Cases are on the rise in Kenya of our police officers losing life by suicide either through family related issue or mental health issues. Baco Kenya in collaboration with the ministry of interior, is in the forefront to engage our men and women in uniform in counseling programs
Multiple sources indicate an increase in the rise of suicidal cases in Kenyan prisons.Inmates are human being like everyone and have a reason to live and be treated well in acondisuve envirinment.
Solitude, grief, mental illness and hopelessness are the main drivers of suicide among inmates, according to experts.Razor blades, nails and bedsheets are popular tools for most prison suicides in the world.Besides suicide, inmates may also be executed by other people for varying reasons, including cover-up for previous criminal activities, especially where exposure jeopardises either the reputation or fortune of other people.
In developed counties such as the UK and the US, dangerous inmates are put on suicide watch and closely watched to prevent them from self-harm.Technology has however disrupted the dynamics of suicide watch, with inmates being monitored through closed-circuit television cameras instead of actual prison wardens or the police.
It is no secrete that death in custody is a mystery on rise. According to Prof Christine Tartaro, an expert in criminal justice and lecturer at Stockton University, use of non-human means to monitor inmates is the genesis of other problems.
BACO is on a campaign mission and advices the government on better service to the inmates.This deplorable state could also be pushing inmates to take their own lives.A remand facility in Meru initially designed to accommodate 200 inmates, for instance, has been reported to hold more than 800 persons; what is not only a case of thin resources but extreme negligence as well.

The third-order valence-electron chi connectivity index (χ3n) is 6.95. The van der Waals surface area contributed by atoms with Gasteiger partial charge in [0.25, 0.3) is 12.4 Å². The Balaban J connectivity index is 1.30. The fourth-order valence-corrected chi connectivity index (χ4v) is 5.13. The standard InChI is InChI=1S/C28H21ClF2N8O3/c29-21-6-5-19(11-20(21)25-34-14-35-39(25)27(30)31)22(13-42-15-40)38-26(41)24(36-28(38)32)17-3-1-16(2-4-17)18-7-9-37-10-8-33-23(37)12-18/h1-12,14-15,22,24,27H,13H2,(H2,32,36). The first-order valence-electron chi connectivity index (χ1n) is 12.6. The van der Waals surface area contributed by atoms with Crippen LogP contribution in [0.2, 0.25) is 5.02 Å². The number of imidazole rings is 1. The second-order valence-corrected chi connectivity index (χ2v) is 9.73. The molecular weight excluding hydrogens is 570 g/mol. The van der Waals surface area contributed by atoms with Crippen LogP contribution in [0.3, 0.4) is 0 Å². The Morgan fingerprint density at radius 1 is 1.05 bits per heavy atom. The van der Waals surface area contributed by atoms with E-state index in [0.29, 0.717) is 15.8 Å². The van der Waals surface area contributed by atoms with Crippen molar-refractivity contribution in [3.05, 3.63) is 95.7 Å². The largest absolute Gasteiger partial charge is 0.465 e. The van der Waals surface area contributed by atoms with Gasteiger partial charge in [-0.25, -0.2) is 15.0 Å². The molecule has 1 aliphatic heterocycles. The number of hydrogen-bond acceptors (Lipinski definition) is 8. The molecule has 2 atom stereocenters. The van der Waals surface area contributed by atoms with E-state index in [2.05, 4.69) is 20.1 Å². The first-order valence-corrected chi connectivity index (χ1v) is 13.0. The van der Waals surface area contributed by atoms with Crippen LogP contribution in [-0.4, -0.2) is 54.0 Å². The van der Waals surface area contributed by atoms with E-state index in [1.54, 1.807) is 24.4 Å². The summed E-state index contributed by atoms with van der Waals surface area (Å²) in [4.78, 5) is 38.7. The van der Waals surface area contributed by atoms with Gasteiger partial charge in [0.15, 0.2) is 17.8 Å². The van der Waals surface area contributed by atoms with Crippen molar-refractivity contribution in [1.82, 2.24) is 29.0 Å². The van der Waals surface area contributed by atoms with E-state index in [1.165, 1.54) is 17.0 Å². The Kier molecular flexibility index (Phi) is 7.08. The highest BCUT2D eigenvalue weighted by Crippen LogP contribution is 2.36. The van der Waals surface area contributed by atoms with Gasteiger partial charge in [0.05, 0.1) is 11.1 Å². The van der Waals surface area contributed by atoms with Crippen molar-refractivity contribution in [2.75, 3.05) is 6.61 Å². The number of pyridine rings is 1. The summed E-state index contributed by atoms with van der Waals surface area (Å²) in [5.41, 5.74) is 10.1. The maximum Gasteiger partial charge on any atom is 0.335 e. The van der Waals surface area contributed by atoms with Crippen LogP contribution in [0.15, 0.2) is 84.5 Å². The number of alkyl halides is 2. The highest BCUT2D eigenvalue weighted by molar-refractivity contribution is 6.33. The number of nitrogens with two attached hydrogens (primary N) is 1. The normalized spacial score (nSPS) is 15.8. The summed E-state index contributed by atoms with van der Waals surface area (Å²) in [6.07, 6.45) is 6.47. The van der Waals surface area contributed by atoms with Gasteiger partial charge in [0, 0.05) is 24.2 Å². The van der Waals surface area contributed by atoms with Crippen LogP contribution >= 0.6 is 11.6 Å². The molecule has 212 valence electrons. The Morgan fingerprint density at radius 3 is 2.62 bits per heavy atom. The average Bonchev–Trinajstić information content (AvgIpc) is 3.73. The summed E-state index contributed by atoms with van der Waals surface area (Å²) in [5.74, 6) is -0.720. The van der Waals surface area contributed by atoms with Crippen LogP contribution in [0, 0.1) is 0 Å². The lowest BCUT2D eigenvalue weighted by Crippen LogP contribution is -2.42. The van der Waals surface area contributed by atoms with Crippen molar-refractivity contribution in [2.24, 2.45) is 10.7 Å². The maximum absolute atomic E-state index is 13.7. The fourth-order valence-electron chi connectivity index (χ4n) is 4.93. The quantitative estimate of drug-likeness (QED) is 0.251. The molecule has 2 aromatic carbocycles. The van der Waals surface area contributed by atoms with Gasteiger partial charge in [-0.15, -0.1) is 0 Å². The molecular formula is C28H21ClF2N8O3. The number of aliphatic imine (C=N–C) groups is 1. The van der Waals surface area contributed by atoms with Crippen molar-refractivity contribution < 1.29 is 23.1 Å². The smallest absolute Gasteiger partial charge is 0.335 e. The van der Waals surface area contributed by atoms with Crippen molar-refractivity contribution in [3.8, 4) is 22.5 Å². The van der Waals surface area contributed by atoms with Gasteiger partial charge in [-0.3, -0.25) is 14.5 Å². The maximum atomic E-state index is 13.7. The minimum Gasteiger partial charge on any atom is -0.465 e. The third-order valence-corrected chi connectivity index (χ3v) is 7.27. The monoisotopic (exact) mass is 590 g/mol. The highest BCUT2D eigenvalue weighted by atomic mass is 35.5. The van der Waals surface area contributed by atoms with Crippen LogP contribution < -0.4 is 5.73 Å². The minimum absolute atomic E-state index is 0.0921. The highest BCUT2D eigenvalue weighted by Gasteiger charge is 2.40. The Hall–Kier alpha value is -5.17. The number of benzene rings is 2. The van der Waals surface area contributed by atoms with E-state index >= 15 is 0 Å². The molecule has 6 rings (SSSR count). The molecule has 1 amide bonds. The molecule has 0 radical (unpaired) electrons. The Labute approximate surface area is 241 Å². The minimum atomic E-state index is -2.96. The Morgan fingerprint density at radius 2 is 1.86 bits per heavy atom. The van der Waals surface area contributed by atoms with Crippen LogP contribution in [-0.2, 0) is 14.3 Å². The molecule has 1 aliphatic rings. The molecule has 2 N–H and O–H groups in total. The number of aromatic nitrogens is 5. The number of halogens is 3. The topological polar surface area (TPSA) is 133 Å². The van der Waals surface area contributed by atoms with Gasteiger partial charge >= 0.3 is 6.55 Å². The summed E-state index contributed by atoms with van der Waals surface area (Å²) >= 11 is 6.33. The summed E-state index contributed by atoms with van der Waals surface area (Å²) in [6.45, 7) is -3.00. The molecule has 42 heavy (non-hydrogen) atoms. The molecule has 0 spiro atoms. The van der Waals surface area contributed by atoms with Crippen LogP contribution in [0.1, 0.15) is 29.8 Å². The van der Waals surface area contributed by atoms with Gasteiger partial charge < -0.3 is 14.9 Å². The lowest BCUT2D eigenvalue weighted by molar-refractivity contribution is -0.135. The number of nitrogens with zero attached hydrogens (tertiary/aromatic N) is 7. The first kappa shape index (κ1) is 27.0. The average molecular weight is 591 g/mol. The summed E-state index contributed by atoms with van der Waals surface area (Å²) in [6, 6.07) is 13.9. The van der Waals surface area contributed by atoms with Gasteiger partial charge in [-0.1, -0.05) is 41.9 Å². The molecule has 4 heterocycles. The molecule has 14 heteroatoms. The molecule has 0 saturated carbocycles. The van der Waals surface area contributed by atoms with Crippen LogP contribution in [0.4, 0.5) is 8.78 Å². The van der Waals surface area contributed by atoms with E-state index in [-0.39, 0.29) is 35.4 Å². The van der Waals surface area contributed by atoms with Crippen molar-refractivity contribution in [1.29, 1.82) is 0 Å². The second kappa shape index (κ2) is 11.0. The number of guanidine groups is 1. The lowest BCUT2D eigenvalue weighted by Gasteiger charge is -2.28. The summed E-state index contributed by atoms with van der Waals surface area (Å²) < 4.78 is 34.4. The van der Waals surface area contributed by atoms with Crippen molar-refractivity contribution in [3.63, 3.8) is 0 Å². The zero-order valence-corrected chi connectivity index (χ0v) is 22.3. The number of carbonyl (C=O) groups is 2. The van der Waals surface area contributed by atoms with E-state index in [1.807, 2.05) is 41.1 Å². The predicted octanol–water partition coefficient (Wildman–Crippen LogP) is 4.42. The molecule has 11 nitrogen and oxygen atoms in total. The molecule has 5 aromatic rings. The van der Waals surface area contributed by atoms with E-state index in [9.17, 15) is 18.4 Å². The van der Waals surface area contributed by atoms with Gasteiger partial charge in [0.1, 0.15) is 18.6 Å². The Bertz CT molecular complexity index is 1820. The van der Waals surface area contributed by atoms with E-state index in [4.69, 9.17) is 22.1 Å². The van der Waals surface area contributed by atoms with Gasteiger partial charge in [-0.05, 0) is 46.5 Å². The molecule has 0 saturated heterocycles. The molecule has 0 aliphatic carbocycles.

Data from World Population Brief (WBP) shows that by March, Kenya had a total of 55,000 prisoners, including pre-trial detainees or people in remand who account for a startling 43 percent of all prisoners in Kenyan jails
Margaret Kitsusa, a psychologist, says in spite of crammed facilities, being in jail is a lonely experience that drives inmates to suicidal thoughts, especially those who are unable to adjust to the vagaries of prison life. “Spending too much time in jail, especially for people serving life terms, makes life not worth living anymore. “ This then drives them into self-affliction and suicidal ideations,” Ms Kitsusa explains.
Inamates have no access to direct phone calls and this therefore means they can be reached by by mentalhealth organizations but not the other way. Conviction upon false accusation also plunges suspects into hopelessness and depression.
Some people are not strong enough to withstand the storm of stigma that comes with imprisonment. Such people may choose to end their life before they are released.Throwing mental patients in prison only makes their circumstances worse, as the solitary jail environment gives them the leeway to plot suicide.Spending time with the inametes and sharing with them brings to our attention of different approaches to different inmates.